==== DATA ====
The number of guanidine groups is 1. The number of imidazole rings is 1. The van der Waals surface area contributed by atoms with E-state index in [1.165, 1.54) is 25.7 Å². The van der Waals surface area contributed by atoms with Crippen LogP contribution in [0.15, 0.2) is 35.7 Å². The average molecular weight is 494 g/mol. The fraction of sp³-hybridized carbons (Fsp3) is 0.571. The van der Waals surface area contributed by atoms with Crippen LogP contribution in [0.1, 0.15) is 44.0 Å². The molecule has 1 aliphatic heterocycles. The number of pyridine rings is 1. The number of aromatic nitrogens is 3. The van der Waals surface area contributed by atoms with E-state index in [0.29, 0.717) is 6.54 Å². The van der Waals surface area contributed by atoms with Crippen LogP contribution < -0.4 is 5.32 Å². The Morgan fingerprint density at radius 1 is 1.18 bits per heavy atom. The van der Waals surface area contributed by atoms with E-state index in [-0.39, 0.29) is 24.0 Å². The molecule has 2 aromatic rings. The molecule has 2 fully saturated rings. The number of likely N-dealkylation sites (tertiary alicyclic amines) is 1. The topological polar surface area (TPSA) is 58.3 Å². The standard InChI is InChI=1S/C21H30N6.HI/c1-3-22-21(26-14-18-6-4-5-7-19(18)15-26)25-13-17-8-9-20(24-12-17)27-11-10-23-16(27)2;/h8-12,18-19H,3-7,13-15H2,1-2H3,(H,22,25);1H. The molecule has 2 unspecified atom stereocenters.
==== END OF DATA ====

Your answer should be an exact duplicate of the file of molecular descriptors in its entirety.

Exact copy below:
The number of guanidine groups is 1. The number of imidazole rings is 1. The van der Waals surface area contributed by atoms with E-state index in [1.165, 1.54) is 25.7 Å². The van der Waals surface area contributed by atoms with Crippen LogP contribution in [0.15, 0.2) is 35.7 Å². The average molecular weight is 494 g/mol. The fraction of sp³-hybridized carbons (Fsp3) is 0.571. The van der Waals surface area contributed by atoms with Crippen LogP contribution in [0.1, 0.15) is 44.0 Å². The molecule has 1 aliphatic heterocycles. The number of pyridine rings is 1. The number of aromatic nitrogens is 3. The van der Waals surface area contributed by atoms with E-state index in [0.29, 0.717) is 6.54 Å². The van der Waals surface area contributed by atoms with Crippen LogP contribution < -0.4 is 5.32 Å². The Morgan fingerprint density at radius 1 is 1.18 bits per heavy atom. The van der Waals surface area contributed by atoms with E-state index in [-0.39, 0.29) is 24.0 Å². The molecule has 2 aromatic rings. The molecule has 2 fully saturated rings. The number of likely N-dealkylation sites (tertiary alicyclic amines) is 1. The topological polar surface area (TPSA) is 58.3 Å². The standard InChI is InChI=1S/C21H30N6.HI/c1-3-22-21(26-14-18-6-4-5-7-19(18)15-26)25-13-17-8-9-20(24-12-17)27-11-10-23-16(27)2;/h8-12,18-19H,3-7,13-15H2,1-2H3,(H,22,25);1H. The molecule has 2 unspecified atom stereocenters.